Sunday, 16 July 2017

Doing The Rounds: Part Four #6

Jazz etc. by John Murray is a book that has a special significance, being the first time John’s name became known here. The local library had a copy on its shelves, and this was before it was rebuilt at the end of 2004, and the title was intriguing. It also came with a glowing endorsement from Jonathan Coe who described John as “one of the best comic writers we’ve got, the only natural heir to Flann O’Brien”. Jazz etc. had recently been long-listed for the Booker Prize, along with another favourite here, Shena Mackay’s Heligoland, which appropriately enough (a) John Murray reviewed for the Literary Review
Ironically that library copy was later sold for 30p on 30 April 2010 when it had been “withdrawn from stock”. Alarmingly or amusingly the bookmark inside, a postcard advertising a couple of titles from the publishers Berg, one of which was Cinema by Jean-Luc Godard and Youssef Ishaghpour, was instantly recognisable as one that was in use here for a fair while.
Jazz etc as its title implies is very much a jazz novel. On the epigraph page there is a quote from the jazz guitarist John Abercrombie, saying: The name of that song was ‘Spring Song’ and it was written for one of my cats”. And the book itself starts with its narrator Enzo Mori, at Solway Grammar School, West Cumbria, joining its jazz club in 1967, after the decade had exploded and was busy dividing. Enzo was perhaps not surprisingly mocked by those prematurely into the new heavier rock sounds, and among the school’s jazz cognoscenti Enzo endures the pain, pleasures and pitfalls of being an enthusiastic if absolute beginner.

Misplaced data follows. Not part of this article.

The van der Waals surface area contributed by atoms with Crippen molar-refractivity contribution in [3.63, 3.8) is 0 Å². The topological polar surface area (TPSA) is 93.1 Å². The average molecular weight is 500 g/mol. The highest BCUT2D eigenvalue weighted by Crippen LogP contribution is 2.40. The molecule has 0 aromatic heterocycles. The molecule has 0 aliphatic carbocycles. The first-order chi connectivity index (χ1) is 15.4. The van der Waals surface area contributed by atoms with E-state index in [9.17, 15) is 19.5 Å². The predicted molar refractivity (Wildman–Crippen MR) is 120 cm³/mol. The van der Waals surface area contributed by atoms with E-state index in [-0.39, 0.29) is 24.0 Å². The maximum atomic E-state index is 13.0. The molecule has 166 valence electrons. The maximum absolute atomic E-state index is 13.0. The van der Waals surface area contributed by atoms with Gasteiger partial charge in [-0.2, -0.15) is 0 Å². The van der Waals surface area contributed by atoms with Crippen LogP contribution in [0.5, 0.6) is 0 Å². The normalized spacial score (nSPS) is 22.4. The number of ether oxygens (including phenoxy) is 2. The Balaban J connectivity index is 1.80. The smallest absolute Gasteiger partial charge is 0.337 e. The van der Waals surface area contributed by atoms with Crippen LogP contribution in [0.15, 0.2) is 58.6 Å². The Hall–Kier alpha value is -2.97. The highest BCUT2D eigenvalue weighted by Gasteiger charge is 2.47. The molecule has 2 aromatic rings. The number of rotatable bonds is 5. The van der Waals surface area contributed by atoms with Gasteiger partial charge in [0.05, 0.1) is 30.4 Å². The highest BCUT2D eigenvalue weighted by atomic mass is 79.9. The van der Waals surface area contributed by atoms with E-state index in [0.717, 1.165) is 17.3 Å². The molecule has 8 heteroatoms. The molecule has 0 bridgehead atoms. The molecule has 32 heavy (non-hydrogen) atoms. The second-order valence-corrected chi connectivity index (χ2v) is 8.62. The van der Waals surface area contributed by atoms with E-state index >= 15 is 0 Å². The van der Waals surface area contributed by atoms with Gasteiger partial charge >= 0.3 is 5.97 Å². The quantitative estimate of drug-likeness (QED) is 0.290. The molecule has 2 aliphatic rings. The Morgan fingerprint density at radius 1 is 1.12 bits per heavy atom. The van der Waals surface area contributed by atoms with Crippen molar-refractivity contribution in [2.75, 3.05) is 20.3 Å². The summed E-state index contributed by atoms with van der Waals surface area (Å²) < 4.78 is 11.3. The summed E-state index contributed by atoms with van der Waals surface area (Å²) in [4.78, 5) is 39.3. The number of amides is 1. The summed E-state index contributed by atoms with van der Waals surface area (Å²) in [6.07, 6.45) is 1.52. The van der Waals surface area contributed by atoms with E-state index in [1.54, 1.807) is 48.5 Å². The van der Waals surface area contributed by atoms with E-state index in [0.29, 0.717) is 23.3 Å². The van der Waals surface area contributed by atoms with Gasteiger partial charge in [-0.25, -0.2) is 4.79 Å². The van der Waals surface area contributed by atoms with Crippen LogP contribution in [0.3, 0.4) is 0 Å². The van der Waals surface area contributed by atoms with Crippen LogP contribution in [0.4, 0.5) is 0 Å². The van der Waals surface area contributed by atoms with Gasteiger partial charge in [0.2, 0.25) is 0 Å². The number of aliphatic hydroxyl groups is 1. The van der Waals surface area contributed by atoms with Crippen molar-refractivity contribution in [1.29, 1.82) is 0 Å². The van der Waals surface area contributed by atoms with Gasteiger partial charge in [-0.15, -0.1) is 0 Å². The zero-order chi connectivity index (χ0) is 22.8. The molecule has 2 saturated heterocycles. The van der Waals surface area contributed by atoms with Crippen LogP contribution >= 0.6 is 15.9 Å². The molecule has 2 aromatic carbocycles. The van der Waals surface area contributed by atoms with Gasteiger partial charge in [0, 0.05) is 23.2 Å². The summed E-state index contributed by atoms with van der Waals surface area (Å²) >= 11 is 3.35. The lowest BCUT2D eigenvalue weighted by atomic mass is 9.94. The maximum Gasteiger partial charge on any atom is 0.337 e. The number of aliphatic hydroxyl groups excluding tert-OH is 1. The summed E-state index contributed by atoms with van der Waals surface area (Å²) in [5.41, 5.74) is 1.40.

There is a lovely passage where the young Enzo hears Miles’ Milestones and understands how “with absolute facility it demonstrated how the depths of tender melancholy offered the infallible emotional foil to the frantic world of raging, ranting improvisation”. Among the artists Enzo discovers through the school’s jazz club are Sonny Stitt, Monk, Stan Getz and Dizzy Gillespie. He realises that jazz is the music for him: “As in real life I was thoroughly fed up with the predictability, hackneyed structures, timeworn routines, laziness of ambition and imagination”